Some of you may know my background, but I was the senior legal adviser in Theatre for the Iraq War in 2003. I had legal responsibility for all operations in the field and this included the difficult issue of prisoners of war. I became embroiled with this issue arose quite by chance whilst visiting the Prisoner of War camp in Um Qsar in March 2003. I went down to visit the camp — on a totally unrelated matter — and, as I entered the facility, I glanced down a hessian corridor at the entrance.
Unknowingly I was looking at the Joint Force Interrogation Unit and to my horror, I saw about thirty to forty Iraqi prisoners, hooded and in stress positions, kneeling in the sand in 40 degree heat with a generator running outside the interrogation tent.
As a soldier, I knew exactly what was going on. The interrogators were trying to intimidate the prisoners. I intervened and demanded to know what was going on. The Officer Commanding replied that he didn’t take his orders from me but "direct from London". I was told that such practises were "in accordance with UK doctrine".
Needless to say, I was unable to change the situation there and then — but I reported the matter to the British Commander that evening. It led to an unseemly row between lawyers, interrogators and higher Headquarters. It was only the intervention of the Red Cross which turned the tide in my favour. There was, as many have remarked, a general indifference to prisoners.
Six months later however, a prisoner called Baha Mousa was beaten to death during tactical questioning. The whole episode was examined first at Court Martial and then in the Public Inquiry that followed. It was revealed that not only were prisoners hooded and in stress positions, but were also being deprived of food and sleep and were probably being subjected to what is termed "white noise". Indeed, one prisoner had been chained to a generator whilst it was running and belching out carbon monoxide.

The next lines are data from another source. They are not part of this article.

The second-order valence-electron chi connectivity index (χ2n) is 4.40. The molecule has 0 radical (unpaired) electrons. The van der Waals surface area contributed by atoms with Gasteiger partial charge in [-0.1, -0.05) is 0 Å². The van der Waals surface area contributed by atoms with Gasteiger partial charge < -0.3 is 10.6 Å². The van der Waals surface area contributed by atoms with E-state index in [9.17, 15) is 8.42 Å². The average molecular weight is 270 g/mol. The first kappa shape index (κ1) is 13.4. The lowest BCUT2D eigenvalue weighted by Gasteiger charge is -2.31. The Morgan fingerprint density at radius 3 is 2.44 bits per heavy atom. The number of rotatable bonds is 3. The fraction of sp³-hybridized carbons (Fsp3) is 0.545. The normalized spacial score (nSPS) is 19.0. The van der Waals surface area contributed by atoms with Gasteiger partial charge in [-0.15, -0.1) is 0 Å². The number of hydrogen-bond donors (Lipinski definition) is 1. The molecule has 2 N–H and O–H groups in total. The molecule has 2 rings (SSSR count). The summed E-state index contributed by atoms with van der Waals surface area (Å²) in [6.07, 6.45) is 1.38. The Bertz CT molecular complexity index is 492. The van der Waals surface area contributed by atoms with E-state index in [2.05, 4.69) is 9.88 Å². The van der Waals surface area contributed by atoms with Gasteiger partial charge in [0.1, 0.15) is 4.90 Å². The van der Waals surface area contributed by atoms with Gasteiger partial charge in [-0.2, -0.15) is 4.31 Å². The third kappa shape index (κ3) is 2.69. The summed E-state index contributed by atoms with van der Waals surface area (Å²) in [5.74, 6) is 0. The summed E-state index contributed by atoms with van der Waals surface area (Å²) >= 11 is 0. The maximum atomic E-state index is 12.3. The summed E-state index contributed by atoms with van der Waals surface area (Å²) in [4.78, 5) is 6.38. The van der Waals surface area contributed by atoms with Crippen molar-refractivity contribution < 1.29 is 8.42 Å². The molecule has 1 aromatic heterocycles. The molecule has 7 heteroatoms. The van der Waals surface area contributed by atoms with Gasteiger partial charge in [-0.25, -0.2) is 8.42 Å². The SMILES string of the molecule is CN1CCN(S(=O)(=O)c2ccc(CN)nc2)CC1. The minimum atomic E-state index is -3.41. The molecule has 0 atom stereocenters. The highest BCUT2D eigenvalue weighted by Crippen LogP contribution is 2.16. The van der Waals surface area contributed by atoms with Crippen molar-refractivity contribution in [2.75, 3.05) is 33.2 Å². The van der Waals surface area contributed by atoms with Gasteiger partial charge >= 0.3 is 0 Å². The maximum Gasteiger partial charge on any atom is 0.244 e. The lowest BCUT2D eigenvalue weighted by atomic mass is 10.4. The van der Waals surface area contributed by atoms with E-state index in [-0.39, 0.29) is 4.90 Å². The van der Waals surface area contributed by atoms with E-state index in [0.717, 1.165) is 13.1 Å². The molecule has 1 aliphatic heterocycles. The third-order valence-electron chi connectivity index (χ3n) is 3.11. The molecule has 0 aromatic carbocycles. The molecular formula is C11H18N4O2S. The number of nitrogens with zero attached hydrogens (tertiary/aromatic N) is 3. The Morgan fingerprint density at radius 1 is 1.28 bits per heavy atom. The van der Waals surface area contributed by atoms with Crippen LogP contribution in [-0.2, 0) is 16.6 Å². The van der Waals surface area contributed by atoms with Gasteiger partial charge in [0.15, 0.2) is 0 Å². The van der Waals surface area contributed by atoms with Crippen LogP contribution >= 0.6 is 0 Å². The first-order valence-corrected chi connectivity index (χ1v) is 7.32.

These so-called Five Techniques were banned in 1978 after the United Kingdom was taken to the European Court of Human Rights (Ireland v UK) — yet somehow they had remained. This episode was to have a profound effect on my life. Like so many pivotal moments in our lives, it set me on a journey that I neither expected nor desired.
I left the Army in 2011. Not long afterwards however a book called Cruel Britannia [by Ian Cobain of the Guardian] dropped through my letter box. The publishers (Portobello Books) asked me to review the book and I felt flattered as I had never been asked to review a book before — but the book horrified me.
It revealed a catalogue of torture by the British from the end of the Second World War and throughout the colonial campaigns of Malaya, Kenya, Cyrpus, Aden and then onto Northern Ireland and Iraq and the episodes which I have just described.
There was one particular quote I want to share with you about the treatment of Mau Mau prisoners in Kenya:
Men were whipped, clubbed, subjected to electric shocks, mauled by dogs and chained to vehicles before being dragged around. Some were castrated. The same instruments used to crush testicles were used to remove fingers. It was far from un-common for men to be beaten to death.
The assistant chief of police in Kenya at that time (Duncan MacPherson) said that: "The conditions I found existing in some camps were worse, far worse, than anything I experienced in my four and a half years as a prisoner of the Japanese".